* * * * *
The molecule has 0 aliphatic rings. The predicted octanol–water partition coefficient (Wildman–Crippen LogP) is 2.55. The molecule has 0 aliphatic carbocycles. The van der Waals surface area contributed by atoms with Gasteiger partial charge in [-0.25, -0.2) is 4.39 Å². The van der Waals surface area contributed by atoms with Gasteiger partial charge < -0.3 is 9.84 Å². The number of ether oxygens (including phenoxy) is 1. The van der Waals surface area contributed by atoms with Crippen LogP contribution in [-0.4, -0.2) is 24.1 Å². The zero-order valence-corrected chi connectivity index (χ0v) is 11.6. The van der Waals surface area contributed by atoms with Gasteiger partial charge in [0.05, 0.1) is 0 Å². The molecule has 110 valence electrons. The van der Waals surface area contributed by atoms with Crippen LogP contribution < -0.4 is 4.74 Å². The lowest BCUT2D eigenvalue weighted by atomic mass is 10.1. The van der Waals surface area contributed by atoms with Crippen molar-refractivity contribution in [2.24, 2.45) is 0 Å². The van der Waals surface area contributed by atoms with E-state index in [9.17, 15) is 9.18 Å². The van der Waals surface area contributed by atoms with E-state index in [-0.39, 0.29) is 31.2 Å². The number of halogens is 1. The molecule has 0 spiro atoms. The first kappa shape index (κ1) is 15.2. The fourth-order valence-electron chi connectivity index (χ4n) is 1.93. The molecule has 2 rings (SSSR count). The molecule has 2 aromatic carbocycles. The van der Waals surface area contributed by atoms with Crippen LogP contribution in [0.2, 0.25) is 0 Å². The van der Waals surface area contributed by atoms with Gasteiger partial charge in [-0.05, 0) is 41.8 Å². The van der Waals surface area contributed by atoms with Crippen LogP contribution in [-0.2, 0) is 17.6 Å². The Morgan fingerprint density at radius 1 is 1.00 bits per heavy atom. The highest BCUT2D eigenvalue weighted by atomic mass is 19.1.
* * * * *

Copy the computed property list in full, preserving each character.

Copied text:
The molecule has 0 aliphatic rings. The predicted octanol–water partition coefficient (Wildman–Crippen LogP) is 2.55. The molecule has 0 aliphatic carbocycles. The van der Waals surface area contributed by atoms with Gasteiger partial charge in [-0.25, -0.2) is 4.39 Å². The van der Waals surface area contributed by atoms with Gasteiger partial charge < -0.3 is 9.84 Å². The number of ether oxygens (including phenoxy) is 1. The van der Waals surface area contributed by atoms with Crippen LogP contribution in [-0.4, -0.2) is 24.1 Å². The zero-order valence-corrected chi connectivity index (χ0v) is 11.6. The van der Waals surface area contributed by atoms with Gasteiger partial charge in [0.05, 0.1) is 0 Å². The molecule has 110 valence electrons. The van der Waals surface area contributed by atoms with Crippen LogP contribution < -0.4 is 4.74 Å². The lowest BCUT2D eigenvalue weighted by atomic mass is 10.1. The van der Waals surface area contributed by atoms with Crippen molar-refractivity contribution in [2.24, 2.45) is 0 Å². The van der Waals surface area contributed by atoms with E-state index in [9.17, 15) is 9.18 Å². The van der Waals surface area contributed by atoms with E-state index in [-0.39, 0.29) is 31.2 Å². The number of halogens is 1. The molecule has 0 spiro atoms. The first kappa shape index (κ1) is 15.2. The fourth-order valence-electron chi connectivity index (χ4n) is 1.93. The molecule has 2 rings (SSSR count). The molecule has 2 aromatic carbocycles. The van der Waals surface area contributed by atoms with Crippen LogP contribution in [0.2, 0.25) is 0 Å². The van der Waals surface area contributed by atoms with Gasteiger partial charge in [-0.05, 0) is 41.8 Å². The van der Waals surface area contributed by atoms with Crippen LogP contribution in [-0.2, 0) is 17.6 Å². The Morgan fingerprint density at radius 1 is 1.00 bits per heavy atom. The highest BCUT2D eigenvalue weighted by atomic mass is 19.1.